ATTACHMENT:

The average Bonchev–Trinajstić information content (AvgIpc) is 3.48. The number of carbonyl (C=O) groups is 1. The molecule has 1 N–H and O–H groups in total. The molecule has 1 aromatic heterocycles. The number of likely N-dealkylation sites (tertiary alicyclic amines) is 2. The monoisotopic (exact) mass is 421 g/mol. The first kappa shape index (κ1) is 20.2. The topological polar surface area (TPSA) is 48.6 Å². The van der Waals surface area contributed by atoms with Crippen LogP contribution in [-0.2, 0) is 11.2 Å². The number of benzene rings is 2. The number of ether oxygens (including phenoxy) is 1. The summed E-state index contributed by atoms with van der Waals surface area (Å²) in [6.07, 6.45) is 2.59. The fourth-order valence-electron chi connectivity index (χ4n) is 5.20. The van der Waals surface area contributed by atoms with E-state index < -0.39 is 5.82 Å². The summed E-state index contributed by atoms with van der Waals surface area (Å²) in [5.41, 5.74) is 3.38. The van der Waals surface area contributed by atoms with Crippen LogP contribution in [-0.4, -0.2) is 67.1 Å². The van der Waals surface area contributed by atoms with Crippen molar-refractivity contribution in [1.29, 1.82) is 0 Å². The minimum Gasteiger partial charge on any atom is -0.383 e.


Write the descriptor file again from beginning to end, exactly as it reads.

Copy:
The average Bonchev–Trinajstić information content (AvgIpc) is 3.48. The number of carbonyl (C=O) groups is 1. The molecule has 1 N–H and O–H groups in total. The molecule has 1 aromatic heterocycles. The number of likely N-dealkylation sites (tertiary alicyclic amines) is 2. The monoisotopic (exact) mass is 421 g/mol. The first kappa shape index (κ1) is 20.2. The topological polar surface area (TPSA) is 48.6 Å². The van der Waals surface area contributed by atoms with Crippen LogP contribution in [-0.2, 0) is 11.2 Å². The number of benzene rings is 2. The number of ether oxygens (including phenoxy) is 1. The summed E-state index contributed by atoms with van der Waals surface area (Å²) in [6.07, 6.45) is 2.59. The fourth-order valence-electron chi connectivity index (χ4n) is 5.20. The van der Waals surface area contributed by atoms with E-state index < -0.39 is 5.82 Å². The summed E-state index contributed by atoms with van der Waals surface area (Å²) in [5.41, 5.74) is 3.38. The van der Waals surface area contributed by atoms with Crippen LogP contribution in [-0.4, -0.2) is 67.1 Å². The van der Waals surface area contributed by atoms with Crippen molar-refractivity contribution in [1.29, 1.82) is 0 Å². The minimum Gasteiger partial charge on any atom is -0.383 e.